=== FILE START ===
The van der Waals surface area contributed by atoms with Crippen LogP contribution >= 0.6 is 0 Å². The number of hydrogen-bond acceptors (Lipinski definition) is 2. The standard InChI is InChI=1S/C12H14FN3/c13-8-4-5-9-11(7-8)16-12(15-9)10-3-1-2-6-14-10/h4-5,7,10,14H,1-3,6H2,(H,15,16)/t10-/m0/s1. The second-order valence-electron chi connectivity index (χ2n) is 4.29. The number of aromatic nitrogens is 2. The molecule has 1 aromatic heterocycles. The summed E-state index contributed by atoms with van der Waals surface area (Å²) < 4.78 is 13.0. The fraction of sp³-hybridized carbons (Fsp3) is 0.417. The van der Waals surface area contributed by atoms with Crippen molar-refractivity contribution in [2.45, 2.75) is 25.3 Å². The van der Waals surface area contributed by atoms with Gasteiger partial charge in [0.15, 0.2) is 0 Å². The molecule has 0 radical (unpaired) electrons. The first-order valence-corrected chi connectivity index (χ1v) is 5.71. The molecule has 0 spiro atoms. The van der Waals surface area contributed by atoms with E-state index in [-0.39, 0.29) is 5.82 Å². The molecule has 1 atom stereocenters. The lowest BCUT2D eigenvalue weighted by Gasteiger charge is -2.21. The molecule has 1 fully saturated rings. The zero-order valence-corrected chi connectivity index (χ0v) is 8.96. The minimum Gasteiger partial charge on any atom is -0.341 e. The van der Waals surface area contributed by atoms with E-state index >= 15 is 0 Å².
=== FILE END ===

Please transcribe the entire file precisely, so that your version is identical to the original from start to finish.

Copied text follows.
The van der Waals surface area contributed by atoms with Crippen LogP contribution >= 0.6 is 0 Å². The number of hydrogen-bond acceptors (Lipinski definition) is 2. The standard InChI is InChI=1S/C12H14FN3/c13-8-4-5-9-11(7-8)16-12(15-9)10-3-1-2-6-14-10/h4-5,7,10,14H,1-3,6H2,(H,15,16)/t10-/m0/s1. The second-order valence-electron chi connectivity index (χ2n) is 4.29. The number of aromatic nitrogens is 2. The molecule has 1 aromatic heterocycles. The summed E-state index contributed by atoms with van der Waals surface area (Å²) < 4.78 is 13.0. The fraction of sp³-hybridized carbons (Fsp3) is 0.417. The van der Waals surface area contributed by atoms with Crippen molar-refractivity contribution in [2.45, 2.75) is 25.3 Å². The van der Waals surface area contributed by atoms with Gasteiger partial charge in [0.15, 0.2) is 0 Å². The molecule has 0 radical (unpaired) electrons. The first-order valence-corrected chi connectivity index (χ1v) is 5.71. The molecule has 0 spiro atoms. The van der Waals surface area contributed by atoms with E-state index in [-0.39, 0.29) is 5.82 Å². The molecule has 1 atom stereocenters. The lowest BCUT2D eigenvalue weighted by Gasteiger charge is -2.21. The molecule has 1 fully saturated rings. The zero-order valence-corrected chi connectivity index (χ0v) is 8.96. The minimum Gasteiger partial charge on any atom is -0.341 e. The van der Waals surface area contributed by atoms with E-state index >= 15 is 0 Å².